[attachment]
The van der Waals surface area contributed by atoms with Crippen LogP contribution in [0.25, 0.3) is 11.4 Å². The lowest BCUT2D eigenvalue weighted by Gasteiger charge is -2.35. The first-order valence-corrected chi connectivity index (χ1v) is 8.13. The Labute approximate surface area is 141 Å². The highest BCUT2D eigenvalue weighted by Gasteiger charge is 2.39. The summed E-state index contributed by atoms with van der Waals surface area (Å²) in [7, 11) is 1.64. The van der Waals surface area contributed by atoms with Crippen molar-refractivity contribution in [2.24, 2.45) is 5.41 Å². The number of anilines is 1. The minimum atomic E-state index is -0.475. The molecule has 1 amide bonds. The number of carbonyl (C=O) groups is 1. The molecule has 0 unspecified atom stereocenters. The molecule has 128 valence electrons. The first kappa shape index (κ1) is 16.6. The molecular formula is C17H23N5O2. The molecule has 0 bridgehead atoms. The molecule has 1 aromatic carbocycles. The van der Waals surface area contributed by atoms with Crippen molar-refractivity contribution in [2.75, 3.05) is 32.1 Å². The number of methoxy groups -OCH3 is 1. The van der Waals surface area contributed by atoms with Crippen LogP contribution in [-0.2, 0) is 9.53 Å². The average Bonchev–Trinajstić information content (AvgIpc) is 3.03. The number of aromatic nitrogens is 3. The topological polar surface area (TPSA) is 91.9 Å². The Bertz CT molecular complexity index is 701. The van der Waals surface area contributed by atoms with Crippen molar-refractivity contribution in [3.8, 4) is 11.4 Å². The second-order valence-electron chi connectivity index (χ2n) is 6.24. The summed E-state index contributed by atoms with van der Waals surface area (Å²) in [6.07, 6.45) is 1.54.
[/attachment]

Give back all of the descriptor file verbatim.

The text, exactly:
The van der Waals surface area contributed by atoms with Crippen LogP contribution in [0.25, 0.3) is 11.4 Å². The lowest BCUT2D eigenvalue weighted by Gasteiger charge is -2.35. The first-order valence-corrected chi connectivity index (χ1v) is 8.13. The Labute approximate surface area is 141 Å². The highest BCUT2D eigenvalue weighted by Gasteiger charge is 2.39. The summed E-state index contributed by atoms with van der Waals surface area (Å²) in [7, 11) is 1.64. The van der Waals surface area contributed by atoms with Crippen molar-refractivity contribution in [2.24, 2.45) is 5.41 Å². The number of anilines is 1. The minimum atomic E-state index is -0.475. The molecule has 1 amide bonds. The number of carbonyl (C=O) groups is 1. The molecule has 0 unspecified atom stereocenters. The molecule has 128 valence electrons. The first kappa shape index (κ1) is 16.6. The molecular formula is C17H23N5O2. The molecule has 0 bridgehead atoms. The molecule has 1 aromatic carbocycles. The van der Waals surface area contributed by atoms with Crippen molar-refractivity contribution in [2.75, 3.05) is 32.1 Å². The number of methoxy groups -OCH3 is 1. The van der Waals surface area contributed by atoms with Crippen LogP contribution in [-0.2, 0) is 9.53 Å². The average Bonchev–Trinajstić information content (AvgIpc) is 3.03. The number of aromatic nitrogens is 3. The topological polar surface area (TPSA) is 91.9 Å². The Bertz CT molecular complexity index is 701. The van der Waals surface area contributed by atoms with Crippen molar-refractivity contribution in [3.8, 4) is 11.4 Å². The second-order valence-electron chi connectivity index (χ2n) is 6.24. The summed E-state index contributed by atoms with van der Waals surface area (Å²) in [6.07, 6.45) is 1.54.